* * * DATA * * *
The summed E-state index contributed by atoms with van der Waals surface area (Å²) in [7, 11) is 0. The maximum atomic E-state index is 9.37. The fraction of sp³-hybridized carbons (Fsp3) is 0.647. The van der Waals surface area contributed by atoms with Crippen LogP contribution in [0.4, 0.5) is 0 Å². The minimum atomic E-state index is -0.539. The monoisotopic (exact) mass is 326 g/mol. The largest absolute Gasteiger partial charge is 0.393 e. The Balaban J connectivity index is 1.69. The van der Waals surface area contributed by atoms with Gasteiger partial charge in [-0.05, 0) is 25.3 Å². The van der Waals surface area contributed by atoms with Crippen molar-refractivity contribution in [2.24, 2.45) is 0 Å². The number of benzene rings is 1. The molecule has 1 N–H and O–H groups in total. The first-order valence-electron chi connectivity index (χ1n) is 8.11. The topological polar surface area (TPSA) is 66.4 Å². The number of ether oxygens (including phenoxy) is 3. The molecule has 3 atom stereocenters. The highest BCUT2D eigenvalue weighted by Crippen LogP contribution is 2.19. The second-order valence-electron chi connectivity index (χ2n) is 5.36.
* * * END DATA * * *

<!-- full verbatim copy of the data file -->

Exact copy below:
The summed E-state index contributed by atoms with van der Waals surface area (Å²) in [7, 11) is 0. The maximum atomic E-state index is 9.37. The fraction of sp³-hybridized carbons (Fsp3) is 0.647. The van der Waals surface area contributed by atoms with Crippen LogP contribution in [0.4, 0.5) is 0 Å². The minimum atomic E-state index is -0.539. The monoisotopic (exact) mass is 326 g/mol. The largest absolute Gasteiger partial charge is 0.393 e. The Balaban J connectivity index is 1.69. The van der Waals surface area contributed by atoms with Gasteiger partial charge in [-0.05, 0) is 25.3 Å². The van der Waals surface area contributed by atoms with Crippen molar-refractivity contribution in [2.24, 2.45) is 0 Å². The number of benzene rings is 1. The molecule has 1 N–H and O–H groups in total. The first-order valence-electron chi connectivity index (χ1n) is 8.11. The topological polar surface area (TPSA) is 66.4 Å². The number of ether oxygens (including phenoxy) is 3. The molecule has 3 atom stereocenters. The highest BCUT2D eigenvalue weighted by Crippen LogP contribution is 2.19. The second-order valence-electron chi connectivity index (χ2n) is 5.36.